The Solution: Industrial Robot With RoboDK and Matlab

The researchers chose to solve this problem with an industrial robot programmed with RoboDK and Matlab.

A Challenging Task

As the researchers explain “The overall process might appear trivial for skilled operators but offers interesting challenges for an [autonomous robotic system].”

The challenges from a robotics perspective include:

  • Uncalibrated environment — The exact location and orientation of the coupler in 3D space is unknown, given that it is mounted on a movable train carriage. The robotic system needs to detect the position of the coupling and adjust its inspection program accordingly on-the-fly.
  • Small targets — The electrical contacts are tiny pins which can be challenging to detect with robot vision sensors.
  • Dirt and other visual — Railways are dirty environments. Dirt on the coupling can make it especially difficult to detect the coupling and pins as the image is never consistent.

Hardware Setup

The researchers chose the following hardware setup for their system:

  • Fanuc LR Mate 200iD 6-axis industrial robot.
  • RGB Camera for computer vision.
  • Time of Flight sensor, which produces a 3D image when combined with the camera image.
  • Custom end-effector for testing the electrical points of the coupling.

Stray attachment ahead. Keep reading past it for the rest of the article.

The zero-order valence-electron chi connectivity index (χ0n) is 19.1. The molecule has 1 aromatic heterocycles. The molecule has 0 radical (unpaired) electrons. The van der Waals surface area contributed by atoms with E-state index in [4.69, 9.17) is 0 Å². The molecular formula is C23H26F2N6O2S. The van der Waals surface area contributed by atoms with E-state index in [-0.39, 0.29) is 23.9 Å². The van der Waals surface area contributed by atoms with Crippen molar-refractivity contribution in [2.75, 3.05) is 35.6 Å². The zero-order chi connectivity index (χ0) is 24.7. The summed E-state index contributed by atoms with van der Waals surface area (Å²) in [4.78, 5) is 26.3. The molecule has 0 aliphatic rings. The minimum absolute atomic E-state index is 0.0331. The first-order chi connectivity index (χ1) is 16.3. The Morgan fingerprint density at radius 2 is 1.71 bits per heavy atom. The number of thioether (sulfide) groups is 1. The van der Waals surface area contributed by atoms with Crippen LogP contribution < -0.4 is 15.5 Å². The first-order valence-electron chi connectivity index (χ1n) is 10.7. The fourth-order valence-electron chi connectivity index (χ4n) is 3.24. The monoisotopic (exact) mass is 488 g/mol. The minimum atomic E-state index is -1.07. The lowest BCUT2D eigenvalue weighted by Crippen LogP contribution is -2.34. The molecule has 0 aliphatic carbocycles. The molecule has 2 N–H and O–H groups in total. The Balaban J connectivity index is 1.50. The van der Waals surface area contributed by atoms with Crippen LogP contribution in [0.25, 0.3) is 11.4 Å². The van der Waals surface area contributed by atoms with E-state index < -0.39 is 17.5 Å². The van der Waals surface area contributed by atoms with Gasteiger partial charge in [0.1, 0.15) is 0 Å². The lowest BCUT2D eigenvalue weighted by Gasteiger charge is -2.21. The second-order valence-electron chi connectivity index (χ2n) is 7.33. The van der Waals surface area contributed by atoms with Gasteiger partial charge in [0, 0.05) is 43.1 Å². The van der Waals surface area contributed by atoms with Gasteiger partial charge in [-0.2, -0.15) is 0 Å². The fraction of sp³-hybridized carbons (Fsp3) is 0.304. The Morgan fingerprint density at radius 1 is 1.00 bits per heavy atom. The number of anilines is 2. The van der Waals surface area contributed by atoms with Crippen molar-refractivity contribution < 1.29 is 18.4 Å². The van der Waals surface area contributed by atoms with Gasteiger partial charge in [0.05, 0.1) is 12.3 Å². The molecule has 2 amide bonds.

One of the main research outputs of the project was to prove the visual servoing concept which the team employed to detect the position of the coupling with the combined 3D camera software.

Software Setup

The software setup was based around Matlab, which gave the researchers the capability to incorporate the 3D vision system with the robotics. This makes RoboDK the perfect choice for their robot simulation because Matlab links easily through the RoboDK API.

The software components were:

  • Matlab and Simulink were used for programming the computer vision, based on previous research into robotic path planning with Matlab.
  • RoboDK for simulating the robot system. This was particularly useful for the team because it allowed them to keep working on their research when the physical robot was unavailable for testing.

The Future of Automated Railway Inspection?

Through this project, the researchers were able to demonstrate that robotic inspection of railway couplings is possible. They were able to achieve a proof of concept and showed that the individual components of the system work, particularly the visual servoing detection of the coupling.

As shown in the following video, the system that the researchers created is able to autonomously detect the coupling and test the electrical points using their custom end effector.

Which inspection tasks could you give to a robot? Tell us in the comments below or join the discussion on LinkedIn, Twitter, Facebook, Instagram or in the RoboDK Forum.

Alex Owen-Hill

About Alex Owen-Hill

Alex Owen-Hill is a freelance writer and public speaker who blogs about a large range of topics, including science, presentation skills at CreateClarifyArticulate.com, storytelling and (of course) robotics. He completed a PhD in Telerobotics from Universidad Politecnica de Madrid as part of the PURESAFE project, in collaboration with CERN. As a recovering academic, he maintains a firm foot in the robotics world by blogging about industrial robotics.

View all posts by Alex Owen-Hill